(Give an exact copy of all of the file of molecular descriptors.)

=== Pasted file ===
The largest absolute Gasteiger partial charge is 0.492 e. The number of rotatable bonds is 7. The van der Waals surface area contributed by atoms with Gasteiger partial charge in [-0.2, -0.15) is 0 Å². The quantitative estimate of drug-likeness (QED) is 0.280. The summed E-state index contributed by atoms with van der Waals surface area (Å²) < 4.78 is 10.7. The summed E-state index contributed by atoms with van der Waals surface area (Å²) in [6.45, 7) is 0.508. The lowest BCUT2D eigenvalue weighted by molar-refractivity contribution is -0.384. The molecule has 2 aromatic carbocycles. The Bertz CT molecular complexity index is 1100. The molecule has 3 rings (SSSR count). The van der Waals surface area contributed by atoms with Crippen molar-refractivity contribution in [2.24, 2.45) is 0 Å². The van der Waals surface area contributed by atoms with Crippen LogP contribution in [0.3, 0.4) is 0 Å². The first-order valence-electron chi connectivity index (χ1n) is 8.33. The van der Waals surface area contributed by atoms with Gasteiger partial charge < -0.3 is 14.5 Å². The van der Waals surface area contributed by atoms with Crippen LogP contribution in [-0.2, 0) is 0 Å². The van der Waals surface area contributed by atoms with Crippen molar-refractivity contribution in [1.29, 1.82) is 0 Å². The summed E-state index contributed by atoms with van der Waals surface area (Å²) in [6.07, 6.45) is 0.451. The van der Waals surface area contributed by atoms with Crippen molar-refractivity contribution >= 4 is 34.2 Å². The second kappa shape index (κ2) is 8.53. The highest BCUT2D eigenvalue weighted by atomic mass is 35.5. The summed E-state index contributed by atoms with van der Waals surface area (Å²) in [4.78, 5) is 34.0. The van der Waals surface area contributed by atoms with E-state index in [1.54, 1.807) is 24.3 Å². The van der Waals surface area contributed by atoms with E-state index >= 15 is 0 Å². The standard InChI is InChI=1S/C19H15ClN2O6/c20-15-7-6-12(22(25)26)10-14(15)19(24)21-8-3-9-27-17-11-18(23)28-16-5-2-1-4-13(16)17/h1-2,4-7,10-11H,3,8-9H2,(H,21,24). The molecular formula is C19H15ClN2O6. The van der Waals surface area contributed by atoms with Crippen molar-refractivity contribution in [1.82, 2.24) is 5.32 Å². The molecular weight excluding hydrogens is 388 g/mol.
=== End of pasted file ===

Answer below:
The largest absolute Gasteiger partial charge is 0.492 e. The number of rotatable bonds is 7. The van der Waals surface area contributed by atoms with Gasteiger partial charge in [-0.2, -0.15) is 0 Å². The quantitative estimate of drug-likeness (QED) is 0.280. The summed E-state index contributed by atoms with van der Waals surface area (Å²) < 4.78 is 10.7. The summed E-state index contributed by atoms with van der Waals surface area (Å²) in [6.45, 7) is 0.508. The lowest BCUT2D eigenvalue weighted by molar-refractivity contribution is -0.384. The molecule has 2 aromatic carbocycles. The Bertz CT molecular complexity index is 1100. The molecule has 3 rings (SSSR count). The van der Waals surface area contributed by atoms with Crippen molar-refractivity contribution in [2.24, 2.45) is 0 Å². The van der Waals surface area contributed by atoms with Crippen LogP contribution in [0.3, 0.4) is 0 Å². The first-order valence-electron chi connectivity index (χ1n) is 8.33. The van der Waals surface area contributed by atoms with Gasteiger partial charge < -0.3 is 14.5 Å². The van der Waals surface area contributed by atoms with Crippen LogP contribution in [-0.2, 0) is 0 Å². The van der Waals surface area contributed by atoms with Crippen molar-refractivity contribution in [1.29, 1.82) is 0 Å². The summed E-state index contributed by atoms with van der Waals surface area (Å²) in [6.07, 6.45) is 0.451. The van der Waals surface area contributed by atoms with Crippen molar-refractivity contribution >= 4 is 34.2 Å². The second kappa shape index (κ2) is 8.53. The highest BCUT2D eigenvalue weighted by atomic mass is 35.5. The summed E-state index contributed by atoms with van der Waals surface area (Å²) in [4.78, 5) is 34.0. The van der Waals surface area contributed by atoms with E-state index in [1.54, 1.807) is 24.3 Å². The van der Waals surface area contributed by atoms with E-state index >= 15 is 0 Å². The standard InChI is InChI=1S/C19H15ClN2O6/c20-15-7-6-12(22(25)26)10-14(15)19(24)21-8-3-9-27-17-11-18(23)28-16-5-2-1-4-13(16)17/h1-2,4-7,10-11H,3,8-9H2,(H,21,24). The molecular formula is C19H15ClN2O6. The van der Waals surface area contributed by atoms with Crippen molar-refractivity contribution in [1.82, 2.24) is 5.32 Å². The molecular weight excluding hydrogens is 388 g/mol.